EP Review: Magic Punches – Brightly Colored Tapes

Quite a number of self-released releases find their way onto my desk for potential review. Considering one of them for said review presents a dilemma: some readers who happen by my blog will note their unfamiliarity with the name of the act, and thus choose to move on. And clearly one of my goals with this five-a-week column (now in its third year) is, y’know, to increase readership. Fair or not, for an indie release to make it into the “yes” pile, it has to impress more than a little. It has to sell itself.

So when I find a self-released disc that is (in my estimation, since I’m the house estimator around here) worthy of review, I take the chance. This is one of those cases. Portland OR-based Magic Punches has a disc called Brightly Colored Tapes. At seven songs, I suppose it should be termed an EP. The songs are of the modern-alternapop variety, but with a melodic sensibility.

The opener “Halloween Girl” kicks off with speedy drum loops and Coldplay-ish piano figures. Breathy vocals navigate musical territory that owes an equal debt to Radiohead and Ben Folds Five. Overall, the group’s approach isn’t far from what Dhani Harrison did with his group thenewno2: stuttering drum patterns that race along, bubbling under a melody that seems to run at a slower pace. That description might sound odd, but it works.

“Figurine” employs some almost-jazz chords and a more subtle drum approach, and shows that the band can mix some nice vocal harmonies into their songs with ease. A tasty analog-sounding synth line makes for a lovely hook upon which to hang the song. The track is quite radio-ready, and the high polish of the production belies the indie nature of the effort.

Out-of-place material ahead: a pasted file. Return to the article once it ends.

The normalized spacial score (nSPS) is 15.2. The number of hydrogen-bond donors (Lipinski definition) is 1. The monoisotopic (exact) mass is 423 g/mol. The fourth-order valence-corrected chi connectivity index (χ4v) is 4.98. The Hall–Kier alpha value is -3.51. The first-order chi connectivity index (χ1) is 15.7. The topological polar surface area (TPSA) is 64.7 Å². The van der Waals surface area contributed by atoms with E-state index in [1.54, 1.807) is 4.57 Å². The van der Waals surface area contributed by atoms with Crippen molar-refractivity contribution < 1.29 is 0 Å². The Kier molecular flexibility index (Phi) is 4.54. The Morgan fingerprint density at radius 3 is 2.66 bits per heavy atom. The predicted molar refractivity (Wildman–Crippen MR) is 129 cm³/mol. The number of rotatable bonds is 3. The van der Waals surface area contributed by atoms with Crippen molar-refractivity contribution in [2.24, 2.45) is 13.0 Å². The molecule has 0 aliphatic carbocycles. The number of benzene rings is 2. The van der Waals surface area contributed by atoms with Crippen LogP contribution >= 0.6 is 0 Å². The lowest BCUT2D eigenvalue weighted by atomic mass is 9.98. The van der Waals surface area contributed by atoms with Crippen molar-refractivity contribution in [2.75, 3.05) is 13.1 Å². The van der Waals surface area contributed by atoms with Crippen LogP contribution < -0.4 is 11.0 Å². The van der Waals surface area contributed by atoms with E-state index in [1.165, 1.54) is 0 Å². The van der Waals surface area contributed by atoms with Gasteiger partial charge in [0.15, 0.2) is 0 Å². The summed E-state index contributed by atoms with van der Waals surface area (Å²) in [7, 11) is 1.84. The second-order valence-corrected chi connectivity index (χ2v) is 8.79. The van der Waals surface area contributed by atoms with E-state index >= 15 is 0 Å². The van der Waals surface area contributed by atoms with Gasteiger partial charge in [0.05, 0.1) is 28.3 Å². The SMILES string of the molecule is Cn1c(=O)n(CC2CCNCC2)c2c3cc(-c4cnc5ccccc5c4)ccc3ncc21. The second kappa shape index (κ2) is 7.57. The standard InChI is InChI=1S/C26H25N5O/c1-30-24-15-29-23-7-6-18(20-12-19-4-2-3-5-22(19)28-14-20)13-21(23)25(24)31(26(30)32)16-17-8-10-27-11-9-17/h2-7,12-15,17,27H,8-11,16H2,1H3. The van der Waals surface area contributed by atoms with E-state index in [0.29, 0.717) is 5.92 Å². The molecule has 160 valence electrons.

“LSFAFES” (I don’t know either; my best guess is “Love Song for a…”) reaches back to the 80s for its approach; the song has faint yet pleasing echoes of Max Eider and Aztec Camera. A lovely coda comes as a bit of a surprise to this, possibly the strongest track on Brightly Colored Tapes. “Castle” moves back toward piano-centric territory, with a sound one might find on an old 10cc record. “Second Guess” will bring a smile to anyone who knows who Owsley was; it features classic melodic construction and arrangement, and it’s quite catchy as well.

“The Glass Astronaut” is built upon a bed of Wurlitzer electric piano and those modern drum-loop things, and features a plaintive, yearning treated vocal. The track’s subsonic bass lines evoke groups like Air and Zero 7. A trilling guitar solo is icing on the cake. The disc wraps up with “The Thought of You,” which sounds uncannily like a Beatlesque Elliot Smith outtake circa XO’s “Baby Britain,” with the pop quotient dialed up a few notches. Few independent artists are capable of such ear candy; fewer still could end a set of songs on a high note of this caliber.

Brightly Colored Tapes is available at the usual online outlets including CDbaby. More info on Magic Punches is available at magicpunches.com.

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